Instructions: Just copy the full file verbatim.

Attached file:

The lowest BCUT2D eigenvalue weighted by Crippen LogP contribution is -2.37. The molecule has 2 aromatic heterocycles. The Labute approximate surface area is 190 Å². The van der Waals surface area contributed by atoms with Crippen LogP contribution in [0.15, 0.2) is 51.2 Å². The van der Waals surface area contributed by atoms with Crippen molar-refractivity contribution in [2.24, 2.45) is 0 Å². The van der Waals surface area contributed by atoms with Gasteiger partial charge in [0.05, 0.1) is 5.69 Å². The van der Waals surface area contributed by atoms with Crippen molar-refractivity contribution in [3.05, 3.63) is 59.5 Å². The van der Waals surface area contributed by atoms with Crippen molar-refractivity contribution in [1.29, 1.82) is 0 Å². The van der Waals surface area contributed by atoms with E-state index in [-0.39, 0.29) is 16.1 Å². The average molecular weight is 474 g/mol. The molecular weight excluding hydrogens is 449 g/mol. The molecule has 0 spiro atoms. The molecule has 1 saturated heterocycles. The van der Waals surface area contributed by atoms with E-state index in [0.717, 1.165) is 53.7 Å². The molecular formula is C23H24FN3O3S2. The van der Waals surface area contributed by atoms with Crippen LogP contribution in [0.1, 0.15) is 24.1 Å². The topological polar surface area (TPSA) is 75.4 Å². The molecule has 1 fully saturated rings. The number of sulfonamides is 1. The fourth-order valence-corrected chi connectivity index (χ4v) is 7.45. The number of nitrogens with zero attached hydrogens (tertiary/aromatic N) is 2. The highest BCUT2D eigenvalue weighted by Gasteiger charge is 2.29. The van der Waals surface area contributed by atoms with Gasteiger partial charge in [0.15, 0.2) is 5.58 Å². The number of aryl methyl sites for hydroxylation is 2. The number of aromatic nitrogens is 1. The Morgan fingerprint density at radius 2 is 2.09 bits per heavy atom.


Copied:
The lowest BCUT2D eigenvalue weighted by Crippen LogP contribution is -2.37. The molecule has 2 aromatic heterocycles. The Labute approximate surface area is 190 Å². The van der Waals surface area contributed by atoms with Crippen LogP contribution in [0.15, 0.2) is 51.2 Å². The van der Waals surface area contributed by atoms with Crippen molar-refractivity contribution in [2.24, 2.45) is 0 Å². The van der Waals surface area contributed by atoms with Gasteiger partial charge in [0.05, 0.1) is 5.69 Å². The van der Waals surface area contributed by atoms with Crippen molar-refractivity contribution in [3.05, 3.63) is 59.5 Å². The van der Waals surface area contributed by atoms with Crippen molar-refractivity contribution in [1.29, 1.82) is 0 Å². The van der Waals surface area contributed by atoms with E-state index in [-0.39, 0.29) is 16.1 Å². The average molecular weight is 474 g/mol. The molecular weight excluding hydrogens is 449 g/mol. The molecule has 0 spiro atoms. The molecule has 1 saturated heterocycles. The van der Waals surface area contributed by atoms with E-state index in [0.717, 1.165) is 53.7 Å². The molecular formula is C23H24FN3O3S2. The van der Waals surface area contributed by atoms with Crippen LogP contribution in [0.1, 0.15) is 24.1 Å². The topological polar surface area (TPSA) is 75.4 Å². The molecule has 1 fully saturated rings. The number of sulfonamides is 1. The fourth-order valence-corrected chi connectivity index (χ4v) is 7.45. The number of nitrogens with zero attached hydrogens (tertiary/aromatic N) is 2. The highest BCUT2D eigenvalue weighted by Gasteiger charge is 2.29. The van der Waals surface area contributed by atoms with Gasteiger partial charge in [0.15, 0.2) is 5.58 Å². The number of aryl methyl sites for hydroxylation is 2. The number of aromatic nitrogens is 1. The Morgan fingerprint density at radius 2 is 2.09 bits per heavy atom.